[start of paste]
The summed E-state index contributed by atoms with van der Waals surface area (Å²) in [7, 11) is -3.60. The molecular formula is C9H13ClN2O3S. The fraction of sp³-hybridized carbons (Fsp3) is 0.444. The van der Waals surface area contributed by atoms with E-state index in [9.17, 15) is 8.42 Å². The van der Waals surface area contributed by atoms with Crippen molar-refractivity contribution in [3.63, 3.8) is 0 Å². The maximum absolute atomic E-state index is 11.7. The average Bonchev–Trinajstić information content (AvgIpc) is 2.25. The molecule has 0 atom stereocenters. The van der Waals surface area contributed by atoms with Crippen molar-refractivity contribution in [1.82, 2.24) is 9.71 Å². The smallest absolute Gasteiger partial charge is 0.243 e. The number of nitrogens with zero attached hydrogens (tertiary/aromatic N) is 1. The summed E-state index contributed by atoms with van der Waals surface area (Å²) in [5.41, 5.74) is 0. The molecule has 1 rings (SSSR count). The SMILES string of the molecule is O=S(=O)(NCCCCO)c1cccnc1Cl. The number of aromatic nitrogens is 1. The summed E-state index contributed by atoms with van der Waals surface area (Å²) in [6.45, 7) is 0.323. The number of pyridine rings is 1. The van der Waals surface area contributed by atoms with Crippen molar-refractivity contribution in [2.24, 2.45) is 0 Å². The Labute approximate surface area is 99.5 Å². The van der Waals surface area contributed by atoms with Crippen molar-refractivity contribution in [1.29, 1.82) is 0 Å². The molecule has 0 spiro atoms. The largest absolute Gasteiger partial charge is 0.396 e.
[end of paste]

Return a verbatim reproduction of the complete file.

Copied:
The summed E-state index contributed by atoms with van der Waals surface area (Å²) in [7, 11) is -3.60. The molecular formula is C9H13ClN2O3S. The fraction of sp³-hybridized carbons (Fsp3) is 0.444. The van der Waals surface area contributed by atoms with E-state index in [9.17, 15) is 8.42 Å². The van der Waals surface area contributed by atoms with Crippen molar-refractivity contribution in [3.63, 3.8) is 0 Å². The maximum absolute atomic E-state index is 11.7. The average Bonchev–Trinajstić information content (AvgIpc) is 2.25. The molecule has 0 atom stereocenters. The van der Waals surface area contributed by atoms with Crippen molar-refractivity contribution in [1.82, 2.24) is 9.71 Å². The smallest absolute Gasteiger partial charge is 0.243 e. The number of nitrogens with zero attached hydrogens (tertiary/aromatic N) is 1. The summed E-state index contributed by atoms with van der Waals surface area (Å²) in [5.41, 5.74) is 0. The molecule has 1 rings (SSSR count). The SMILES string of the molecule is O=S(=O)(NCCCCO)c1cccnc1Cl. The number of aromatic nitrogens is 1. The summed E-state index contributed by atoms with van der Waals surface area (Å²) in [6.45, 7) is 0.323. The number of pyridine rings is 1. The van der Waals surface area contributed by atoms with Crippen molar-refractivity contribution in [2.24, 2.45) is 0 Å². The Labute approximate surface area is 99.5 Å². The van der Waals surface area contributed by atoms with Crippen molar-refractivity contribution in [1.29, 1.82) is 0 Å². The molecule has 0 spiro atoms. The largest absolute Gasteiger partial charge is 0.396 e.